Pizza & Vino

2005.Jul.16 Saturday · 3 comments

in Drink, Food & Recipes, Restaurants

Buenos Aires – Several topics to touch on today, the last 36 hours or so have been cold and rainy, so it’s been time to sit inside and think of things. I had my first Spanish class yesterday morning – I’ve been self-teaching and it’s time to get some structure to my vocabulary. It’s not totally necessary to get around in BA, but for me it’s worth enriching the experience. I found my teacher through friends who recommended him highly.

Bread – I just don’t get it. There’s a huge Italian population here (estimated at anywhere from 45-60%). There are wonderful artisanal bakeries throughout the city. But most restaurants seem to serve the exact same flavorless, chewy textured, white bread, and virtually always sans butter or olive oil. It may as well be a piece of cardboard used for helping push things onto your fork. It’s such a joy to find places that offer a selection of breads, or even just one really good bread, that us foodies down here get excited and share the information! La Corte that I mentioned the other day was one such place.

This leads into last nights dinner. We were in the mood for something simple, casual, and just plain warming. Two blocks away I’d spotted a pizzeria that looked a bit more upscale than the usual here. Typically, a Buenos Aires pizzeria serves an inedible mass of dough and fat that bears only a superficial resemblance to a decent pizza. Flavorless cardboard for dough, tomato purée for sauce, a version of mozzarella that makes velveeta look low in oil content, and, given the usual quality, a thankfully skimpy portion of toppings. I’ve been told to avoid the usual casual pizzeria here and look for something a touch more “upscale”, so here was a chance.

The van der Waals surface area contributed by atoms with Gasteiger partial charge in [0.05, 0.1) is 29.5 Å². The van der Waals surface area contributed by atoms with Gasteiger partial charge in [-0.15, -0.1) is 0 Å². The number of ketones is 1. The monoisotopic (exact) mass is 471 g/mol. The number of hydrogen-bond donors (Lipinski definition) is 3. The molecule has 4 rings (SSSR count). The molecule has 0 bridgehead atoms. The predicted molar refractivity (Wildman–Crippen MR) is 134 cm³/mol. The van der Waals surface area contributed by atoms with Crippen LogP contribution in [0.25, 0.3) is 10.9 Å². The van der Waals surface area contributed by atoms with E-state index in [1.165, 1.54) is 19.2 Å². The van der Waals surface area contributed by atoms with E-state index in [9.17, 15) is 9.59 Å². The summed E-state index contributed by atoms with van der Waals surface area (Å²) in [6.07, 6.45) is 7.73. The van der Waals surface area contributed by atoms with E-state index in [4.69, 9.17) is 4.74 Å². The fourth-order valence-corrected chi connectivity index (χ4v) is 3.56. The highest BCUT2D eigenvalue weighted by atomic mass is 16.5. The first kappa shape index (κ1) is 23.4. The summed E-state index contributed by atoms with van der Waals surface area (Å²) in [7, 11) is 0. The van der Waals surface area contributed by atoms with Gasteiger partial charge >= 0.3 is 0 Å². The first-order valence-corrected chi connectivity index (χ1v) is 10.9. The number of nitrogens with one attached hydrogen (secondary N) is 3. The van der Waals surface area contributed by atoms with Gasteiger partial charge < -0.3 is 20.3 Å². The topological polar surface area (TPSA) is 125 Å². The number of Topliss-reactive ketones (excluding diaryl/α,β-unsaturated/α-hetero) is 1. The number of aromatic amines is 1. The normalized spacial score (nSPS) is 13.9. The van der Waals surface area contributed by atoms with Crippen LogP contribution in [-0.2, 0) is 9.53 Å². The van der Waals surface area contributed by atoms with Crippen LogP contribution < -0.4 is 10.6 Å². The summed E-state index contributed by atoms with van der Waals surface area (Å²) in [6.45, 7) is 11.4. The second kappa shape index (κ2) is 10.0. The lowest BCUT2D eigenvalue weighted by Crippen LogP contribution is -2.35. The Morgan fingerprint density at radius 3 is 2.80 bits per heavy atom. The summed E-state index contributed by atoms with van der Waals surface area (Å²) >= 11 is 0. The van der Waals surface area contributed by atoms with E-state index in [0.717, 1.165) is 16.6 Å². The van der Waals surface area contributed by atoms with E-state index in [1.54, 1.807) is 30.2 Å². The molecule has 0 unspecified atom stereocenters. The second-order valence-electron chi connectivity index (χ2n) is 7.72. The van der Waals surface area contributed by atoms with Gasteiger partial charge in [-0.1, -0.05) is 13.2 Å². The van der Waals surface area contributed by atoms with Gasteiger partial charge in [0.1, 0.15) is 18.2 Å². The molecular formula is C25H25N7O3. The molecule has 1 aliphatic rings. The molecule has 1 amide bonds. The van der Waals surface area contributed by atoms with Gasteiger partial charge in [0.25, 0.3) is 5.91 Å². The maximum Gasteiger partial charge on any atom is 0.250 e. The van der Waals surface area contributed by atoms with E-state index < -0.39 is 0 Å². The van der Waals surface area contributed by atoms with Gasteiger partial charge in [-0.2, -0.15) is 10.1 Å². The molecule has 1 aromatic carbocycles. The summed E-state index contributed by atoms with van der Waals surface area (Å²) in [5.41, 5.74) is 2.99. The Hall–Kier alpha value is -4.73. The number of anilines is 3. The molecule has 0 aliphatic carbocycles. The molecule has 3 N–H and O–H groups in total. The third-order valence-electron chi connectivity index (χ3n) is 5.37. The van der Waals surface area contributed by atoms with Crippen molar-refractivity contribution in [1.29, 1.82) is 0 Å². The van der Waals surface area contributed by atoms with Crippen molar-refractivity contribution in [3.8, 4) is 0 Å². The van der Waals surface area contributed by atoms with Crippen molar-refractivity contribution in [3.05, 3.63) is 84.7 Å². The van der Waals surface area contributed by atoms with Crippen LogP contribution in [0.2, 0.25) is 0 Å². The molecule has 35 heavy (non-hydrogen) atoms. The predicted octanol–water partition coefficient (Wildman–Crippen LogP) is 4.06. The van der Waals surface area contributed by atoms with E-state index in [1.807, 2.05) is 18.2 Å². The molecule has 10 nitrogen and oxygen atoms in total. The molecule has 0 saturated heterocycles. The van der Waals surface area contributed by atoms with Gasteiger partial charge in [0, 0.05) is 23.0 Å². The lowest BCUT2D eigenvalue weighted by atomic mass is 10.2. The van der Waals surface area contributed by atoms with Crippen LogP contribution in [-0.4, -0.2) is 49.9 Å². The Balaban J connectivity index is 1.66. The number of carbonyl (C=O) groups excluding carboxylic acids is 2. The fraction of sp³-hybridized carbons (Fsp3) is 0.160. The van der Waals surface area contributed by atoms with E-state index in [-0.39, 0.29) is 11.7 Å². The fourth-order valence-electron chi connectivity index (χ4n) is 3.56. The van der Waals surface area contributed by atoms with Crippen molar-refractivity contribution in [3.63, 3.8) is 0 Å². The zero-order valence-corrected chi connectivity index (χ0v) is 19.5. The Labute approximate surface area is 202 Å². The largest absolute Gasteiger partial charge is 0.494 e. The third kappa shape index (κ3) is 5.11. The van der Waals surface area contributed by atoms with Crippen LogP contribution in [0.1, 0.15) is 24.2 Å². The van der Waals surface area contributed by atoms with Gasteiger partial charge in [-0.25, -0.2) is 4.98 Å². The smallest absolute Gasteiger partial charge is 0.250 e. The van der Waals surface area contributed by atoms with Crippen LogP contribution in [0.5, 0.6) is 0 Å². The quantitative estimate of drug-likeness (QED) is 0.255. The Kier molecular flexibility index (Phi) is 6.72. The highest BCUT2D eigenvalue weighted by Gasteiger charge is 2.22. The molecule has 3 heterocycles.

Los Maestros PizzaWell worth it! Los Maestros Pizza at Uriburu 1305 (and other locations) was perfect for a cold, rainy evening. It was warm and inviting, with a bustling, friendly staff. They clearly do great delivery business – there must have been six or seven delivery boys/girls who were kept running on bicycle throughout the evening (and they take one pizza at a time to ensure it is delivered hot). The menu of pizza selections is extensive, and you can, of course, “build your own.” Los Maestros Pizza sliceWe selected a large Napolitana con Ajo y Albahaca (sliced tomato, fresh garlic and basil) and added olives (aceitunas). All pizzas are offered cooked al moldé or a la piedra (in a mold – i.e., deep-dish pan pizza, or crispy thin-crust on a stone). We went with the al moldé. Absolutely delicious, and beautiful to look at besides. The crust, and the overall style, was reminiscent of “Chicago-style” deep-dish.

Before heading out to dinner, Mickey & Marta dropped by for a glass of wine on their way out to dinner at some Palermo Hollywood (yes, it’s called that) venue. I’d picked up a bottle of Postales del Fin del Mundo Malbec-Syrah 2004. Back in New York I’d tried the last two vintages of Bodega del Fin del Mundo’s Pinot Noir and really loved it. The “Postales” is their second label and has been getting a big marketing push here – supermarkets (where most wine is bought here) offering major discounts, Mickey told me about a restaurant they’d been to recently that was offering free lunch if you bought a bottle! Well, unfortunately, I think you can keep the second label – at least the Malbec-Syrah. Overripe fruit, with a stewed, almost tomato flavor, high alcohol, and just plain out of balance.

Although slightly more expensive, I think I’ll stick with their “first label” wines. Besides, how can you not like a winery named “the winery at the end of the world?” (They claim to be the southernmost winery in the world – out somewhere towards the tip of Patagonia.) As far as I know, only the first label is currently available in the U.S.


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